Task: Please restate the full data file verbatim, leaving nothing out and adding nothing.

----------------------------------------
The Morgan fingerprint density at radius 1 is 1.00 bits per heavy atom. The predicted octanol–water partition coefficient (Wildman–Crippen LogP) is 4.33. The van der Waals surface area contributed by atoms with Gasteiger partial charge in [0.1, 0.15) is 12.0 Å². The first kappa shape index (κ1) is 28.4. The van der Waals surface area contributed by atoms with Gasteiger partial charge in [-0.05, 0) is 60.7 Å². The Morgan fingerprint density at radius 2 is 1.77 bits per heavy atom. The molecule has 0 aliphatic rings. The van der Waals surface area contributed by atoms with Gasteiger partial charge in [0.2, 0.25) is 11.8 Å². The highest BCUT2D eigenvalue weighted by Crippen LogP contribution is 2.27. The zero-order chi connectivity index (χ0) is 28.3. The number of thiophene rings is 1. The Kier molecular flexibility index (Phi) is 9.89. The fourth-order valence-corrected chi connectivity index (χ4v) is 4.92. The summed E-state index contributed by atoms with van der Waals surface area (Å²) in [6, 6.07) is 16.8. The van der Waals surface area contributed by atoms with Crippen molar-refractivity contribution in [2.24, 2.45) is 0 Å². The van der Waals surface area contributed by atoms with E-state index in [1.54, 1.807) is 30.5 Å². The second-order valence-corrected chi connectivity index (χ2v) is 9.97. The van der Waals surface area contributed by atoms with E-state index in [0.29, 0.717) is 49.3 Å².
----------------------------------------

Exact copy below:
The Morgan fingerprint density at radius 1 is 1.00 bits per heavy atom. The predicted octanol–water partition coefficient (Wildman–Crippen LogP) is 4.33. The van der Waals surface area contributed by atoms with Gasteiger partial charge in [0.1, 0.15) is 12.0 Å². The first kappa shape index (κ1) is 28.4. The van der Waals surface area contributed by atoms with Gasteiger partial charge in [-0.05, 0) is 60.7 Å². The Morgan fingerprint density at radius 2 is 1.77 bits per heavy atom. The molecule has 0 aliphatic rings. The van der Waals surface area contributed by atoms with Gasteiger partial charge in [0.2, 0.25) is 11.8 Å². The highest BCUT2D eigenvalue weighted by Crippen LogP contribution is 2.27. The zero-order chi connectivity index (χ0) is 28.3. The number of thiophene rings is 1. The Kier molecular flexibility index (Phi) is 9.89. The fourth-order valence-corrected chi connectivity index (χ4v) is 4.92. The summed E-state index contributed by atoms with van der Waals surface area (Å²) in [6, 6.07) is 16.8. The van der Waals surface area contributed by atoms with Crippen molar-refractivity contribution in [2.24, 2.45) is 0 Å². The van der Waals surface area contributed by atoms with E-state index in [1.54, 1.807) is 30.5 Å². The second-order valence-corrected chi connectivity index (χ2v) is 9.97. The van der Waals surface area contributed by atoms with E-state index in [0.29, 0.717) is 49.3 Å².